If the Trent Lott story, which came to a relative conclusion this morning, is something you’ve followed closely for the last few weeks, you probably turned to the Washingtonpost.com site for late-breaking information. The site is not only the first in reporting on political news, today they’re the first in offering some pretty creative ad formats (how’s that for a segue?)
Customary as it is to revisit the last 12 months at the end of each December, at this time year I remember writing that I had no desire to look back at 2001. It was a really bad year for online advertising. I also remember writing, “Just wait. This year will be better. It simply has to be.” Please allow me a very relieved and happy “I told you so!”
Who said women and men have different holiday shopping habits?
This week is full of headline optimism for 2003. Yesterday, eMarketer released their Media Spend Outlook 2003 report, predicting a 6.3% growth for online media spending next year. Today, DoubleClick chimed in with their Fall 2002 Marketing Spending Index study, which also predicts a rosy 2003 for the online medium - 51% of marketers expect budgets to be about 11% higher next year compared to 2002.
It didn’t take the IAB’s Email Committee long to prove its worth. Today, less than two months after formation, the committee announced an Ethical eMail Guarantee, a set of suggested guidelines for obtaining and use of email lists. The committee hopes that all IAB member companies will incorporate the guidelines into their ordering processes (there’s no reason for them not to), separating responsible marketers from those who continue to abuse the medium.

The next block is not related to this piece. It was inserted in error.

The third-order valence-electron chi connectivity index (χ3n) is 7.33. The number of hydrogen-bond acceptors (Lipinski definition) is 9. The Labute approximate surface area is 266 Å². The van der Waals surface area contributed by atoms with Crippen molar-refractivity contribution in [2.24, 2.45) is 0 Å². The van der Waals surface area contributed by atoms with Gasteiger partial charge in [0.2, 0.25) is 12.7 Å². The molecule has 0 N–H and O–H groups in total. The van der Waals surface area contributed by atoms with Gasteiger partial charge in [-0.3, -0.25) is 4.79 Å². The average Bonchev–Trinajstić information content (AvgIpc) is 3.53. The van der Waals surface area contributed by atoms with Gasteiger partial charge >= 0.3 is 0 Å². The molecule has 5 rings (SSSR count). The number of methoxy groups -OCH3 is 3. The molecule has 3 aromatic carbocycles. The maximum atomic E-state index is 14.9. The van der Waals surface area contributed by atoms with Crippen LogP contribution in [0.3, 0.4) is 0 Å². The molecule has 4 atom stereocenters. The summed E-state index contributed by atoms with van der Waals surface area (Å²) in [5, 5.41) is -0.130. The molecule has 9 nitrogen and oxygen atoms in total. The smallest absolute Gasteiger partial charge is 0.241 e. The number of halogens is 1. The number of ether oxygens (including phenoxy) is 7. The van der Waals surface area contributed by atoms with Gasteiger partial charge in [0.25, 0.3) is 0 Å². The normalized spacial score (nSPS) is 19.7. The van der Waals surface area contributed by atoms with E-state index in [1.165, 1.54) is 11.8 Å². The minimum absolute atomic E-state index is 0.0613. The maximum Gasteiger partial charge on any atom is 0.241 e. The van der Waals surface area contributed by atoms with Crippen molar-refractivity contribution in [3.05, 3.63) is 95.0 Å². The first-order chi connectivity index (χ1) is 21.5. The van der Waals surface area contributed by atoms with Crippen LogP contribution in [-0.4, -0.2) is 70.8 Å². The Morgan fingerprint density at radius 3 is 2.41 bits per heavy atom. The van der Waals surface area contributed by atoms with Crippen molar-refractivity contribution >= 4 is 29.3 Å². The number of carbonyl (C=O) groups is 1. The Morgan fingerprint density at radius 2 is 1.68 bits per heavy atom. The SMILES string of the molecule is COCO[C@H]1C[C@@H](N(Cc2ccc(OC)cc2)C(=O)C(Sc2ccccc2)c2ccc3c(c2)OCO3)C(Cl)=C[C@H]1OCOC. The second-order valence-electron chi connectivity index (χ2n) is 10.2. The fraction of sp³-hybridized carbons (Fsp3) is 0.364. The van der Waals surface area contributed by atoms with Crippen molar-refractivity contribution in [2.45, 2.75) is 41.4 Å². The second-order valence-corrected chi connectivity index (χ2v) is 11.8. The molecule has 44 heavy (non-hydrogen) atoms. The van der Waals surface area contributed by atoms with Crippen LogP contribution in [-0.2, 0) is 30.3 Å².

Did you know that 7.1 million African Americans used the Internet in October 2001? According to comScore, while African Americans' share of the online population is below their share of the total U.S. population, this online audience is already sizeable and destined to become only more significant as broad Internet adoption continues.
According to eMarketer, the web that was once the place to get limitless free content is evolving into a paid access medium, thanks to the downturn in online advertising.
According to the latest report from the Pew Internet & American Life Project, the average American work emailer on a typical day spends about a half hour handling email. Not only that, the majority of work emailers receive 10 or fewer emails and send five or fewer.
Contrary to the popular belief of the Internet being a 1-2% medium, some key categories are actually spending more significant portions of their ad budgets online.
I’m trying desperately not to talk about online holiday spending (partly because I haven’t even begun thinking about my shopping yet, and talking about everyone else’s completed shopping lists is making me feel like a real slacker), but consumers broke a major record recently, which is definitely worth a mention here.